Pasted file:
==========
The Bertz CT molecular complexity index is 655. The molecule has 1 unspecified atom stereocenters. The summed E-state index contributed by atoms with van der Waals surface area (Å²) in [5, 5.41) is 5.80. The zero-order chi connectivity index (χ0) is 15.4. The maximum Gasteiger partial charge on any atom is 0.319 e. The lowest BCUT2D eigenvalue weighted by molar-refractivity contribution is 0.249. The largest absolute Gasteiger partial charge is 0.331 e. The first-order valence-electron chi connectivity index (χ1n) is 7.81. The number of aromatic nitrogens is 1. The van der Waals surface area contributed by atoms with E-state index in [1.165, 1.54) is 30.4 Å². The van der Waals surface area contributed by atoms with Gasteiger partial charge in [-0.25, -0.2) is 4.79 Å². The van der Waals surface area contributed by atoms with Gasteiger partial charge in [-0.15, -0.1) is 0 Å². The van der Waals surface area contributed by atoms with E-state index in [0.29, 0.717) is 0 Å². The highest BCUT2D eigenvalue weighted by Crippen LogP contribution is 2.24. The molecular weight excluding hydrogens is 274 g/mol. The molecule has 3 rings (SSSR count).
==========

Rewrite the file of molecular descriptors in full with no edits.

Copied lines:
The Bertz CT molecular complexity index is 655. The molecule has 1 unspecified atom stereocenters. The summed E-state index contributed by atoms with van der Waals surface area (Å²) in [5, 5.41) is 5.80. The zero-order chi connectivity index (χ0) is 15.4. The maximum Gasteiger partial charge on any atom is 0.319 e. The lowest BCUT2D eigenvalue weighted by molar-refractivity contribution is 0.249. The largest absolute Gasteiger partial charge is 0.331 e. The first-order valence-electron chi connectivity index (χ1n) is 7.81. The number of aromatic nitrogens is 1. The van der Waals surface area contributed by atoms with E-state index in [1.165, 1.54) is 30.4 Å². The van der Waals surface area contributed by atoms with Gasteiger partial charge in [-0.25, -0.2) is 4.79 Å². The van der Waals surface area contributed by atoms with Gasteiger partial charge in [-0.15, -0.1) is 0 Å². The van der Waals surface area contributed by atoms with E-state index in [0.29, 0.717) is 0 Å². The highest BCUT2D eigenvalue weighted by Crippen LogP contribution is 2.24. The molecular weight excluding hydrogens is 274 g/mol. The molecule has 3 rings (SSSR count).